Greek banks to stay shut all week

Posted by Warren Fyfe on June 29, 2015 in Warren Fyfe Site

The Greek government has confirmed that banks will be closed all week, after a decision by the European Central Bank not to extend emergency funding.

In a decree, it cited the “extremely urgent” need to protect the financial system due to the lack of liquidity.

Cash withdrawals will be limited to €60 (£42; $66) a day for this period, the decree says.

Athens is due to make a €1.6bn payment to the IMF on Tuesday – the same day that its current bailout expires.

In reaction to the crisis, the London, Paris and Frankfurt stock markets fell sharply in early trading on Monday, following similar falls in Asia.

The euro lost 2% of its value against the the US dollar. Government borrowing costs in Italy and Spain, two of the eurozone’s weaker economies, have also risen.

Greece crisis – live coverage

Talks between Greece and the eurozone countries over bailout terms ended without an agreement on Saturday, and Prime Minister Alexis Tsipras then called a surprise referendum on the issue to be held on 5 July.

Greece risks default and moving closer to a possible exit from the 19-member eurozone.

‘Not viable’

The decree was published in the official government gazette after the Greek cabinet took the decision late on Sunday.

The document said the measures – including the shutting down of the Athens stock exchange on Monday – were agreed as a result of the eurozone’s decision “to refuse the extension of the loan agreement with Greece”.

The €60 restriction on withdrawals will not apply to holders of foreign bank cards.

Mr Tsipras also said that Greek deposits were safe.

Greeks have been queuing to withdraw money from cash machines over the weekend, leaving a number of ATMs dry.

However, the decree said that the cash machines would “operate normally again by Monday noon at the latest”.

Days of turmoil

  • Friday evening: Greek prime minister calls referendum on terms of new bailout deal, asks for extension of existing bailout
  • Saturday afternoon: eurozone finance ministers refuse to extend existing bailout beyond Tuesday
  • Saturday evening: Greek parliament backs referendum for 5 July
  • Sunday afternoon: ECB says it is not increasing emergency assistance to Greece
  • Sunday evening: Greek government says banks to be closed for the week and cash withdrawals restricted to €60

Eurozone finance ministers blamed Greece for breaking off the talks, and the European Commission took the unusual step on Sunday of publishing proposals by European creditors that it said were on the table at the time.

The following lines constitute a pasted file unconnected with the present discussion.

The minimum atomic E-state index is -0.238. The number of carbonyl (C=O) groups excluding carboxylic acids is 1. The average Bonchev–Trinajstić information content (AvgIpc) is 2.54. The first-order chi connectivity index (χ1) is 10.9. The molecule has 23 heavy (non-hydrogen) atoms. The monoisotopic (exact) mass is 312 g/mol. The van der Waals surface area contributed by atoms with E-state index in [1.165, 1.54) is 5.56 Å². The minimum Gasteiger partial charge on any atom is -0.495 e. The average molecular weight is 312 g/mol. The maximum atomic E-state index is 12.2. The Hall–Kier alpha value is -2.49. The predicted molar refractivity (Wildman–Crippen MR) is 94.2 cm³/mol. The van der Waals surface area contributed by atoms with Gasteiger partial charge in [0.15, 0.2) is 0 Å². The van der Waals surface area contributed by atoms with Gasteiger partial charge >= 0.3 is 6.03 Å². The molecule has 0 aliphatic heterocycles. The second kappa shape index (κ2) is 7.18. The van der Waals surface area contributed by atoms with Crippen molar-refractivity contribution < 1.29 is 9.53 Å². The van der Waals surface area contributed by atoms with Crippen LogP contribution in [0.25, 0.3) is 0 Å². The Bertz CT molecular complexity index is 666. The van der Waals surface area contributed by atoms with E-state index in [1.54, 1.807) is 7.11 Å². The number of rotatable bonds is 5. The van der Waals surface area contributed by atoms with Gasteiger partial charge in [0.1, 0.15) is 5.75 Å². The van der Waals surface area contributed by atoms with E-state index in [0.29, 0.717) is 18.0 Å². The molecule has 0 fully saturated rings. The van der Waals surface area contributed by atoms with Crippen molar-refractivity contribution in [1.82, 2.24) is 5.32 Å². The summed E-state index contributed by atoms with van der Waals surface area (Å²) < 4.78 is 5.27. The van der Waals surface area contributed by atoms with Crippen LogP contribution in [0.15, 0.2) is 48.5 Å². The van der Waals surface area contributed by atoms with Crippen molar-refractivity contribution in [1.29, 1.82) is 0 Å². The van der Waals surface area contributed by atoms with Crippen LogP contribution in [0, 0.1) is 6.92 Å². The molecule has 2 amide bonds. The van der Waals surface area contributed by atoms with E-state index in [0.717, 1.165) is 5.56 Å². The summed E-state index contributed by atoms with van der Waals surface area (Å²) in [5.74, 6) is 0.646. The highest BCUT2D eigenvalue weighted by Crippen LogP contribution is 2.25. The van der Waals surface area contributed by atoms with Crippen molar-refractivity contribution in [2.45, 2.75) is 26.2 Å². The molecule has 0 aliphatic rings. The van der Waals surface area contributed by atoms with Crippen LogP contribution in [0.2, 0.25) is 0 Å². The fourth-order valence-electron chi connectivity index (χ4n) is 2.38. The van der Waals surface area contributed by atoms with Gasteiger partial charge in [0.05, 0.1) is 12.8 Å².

But Greece described creditors’ terms as “not viable”, and asked for an extension of its current deal until after the vote was completed.

“[Rejection] of the Greek government’s request for a short extension of the programme was an unprecedented act by European standards, questioning the right of a sovereign people to decide,” Mr Tsipras on Sunday said in a televised address.

He also said he had sent a new request for an extension to the bailout. “I am awaiting their immediate response to a fundamental request of democracy,” he added.

Analysis: Robert Peston, BBC economics editor

The temporary closure of banks in Greece, and the introduction of capital controls, is very bad news for Greece. Greek people will have less money to spend and business less to invest; so an already weak economy will probably return to deep recession.

As for the impact on the rest of the eurozone, corporate treasurers and wealthy individuals will wake up on Monday wondering if their money is safe in the banks of other weaker eurozone economies.

Greece’s bank holiday from hell

The current ceiling for the ECB’s emergency funding – Emergency Liquidity Assistance (ELA) – is €89bn (£63bn). It is thought that virtually all that money has been disbursed.

The ECB was prepared to risk restricting ELA because the failure of the bailout talks cast new doubt on the viability of Greek banks – some of their assets depend on the government being able to meet its financial commitments, the BBC economics correspondent Andrew Walker reports.

He adds that it is a fundamental principle of central banking that while you do lend to banks that are in temporary difficulty, you do so only if they are solvent.

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Article source: http://www.bbc.co.uk/news/world-europe-33307263#sa-ns_mchannel=rss&ns_source=PublicRSS20-sa

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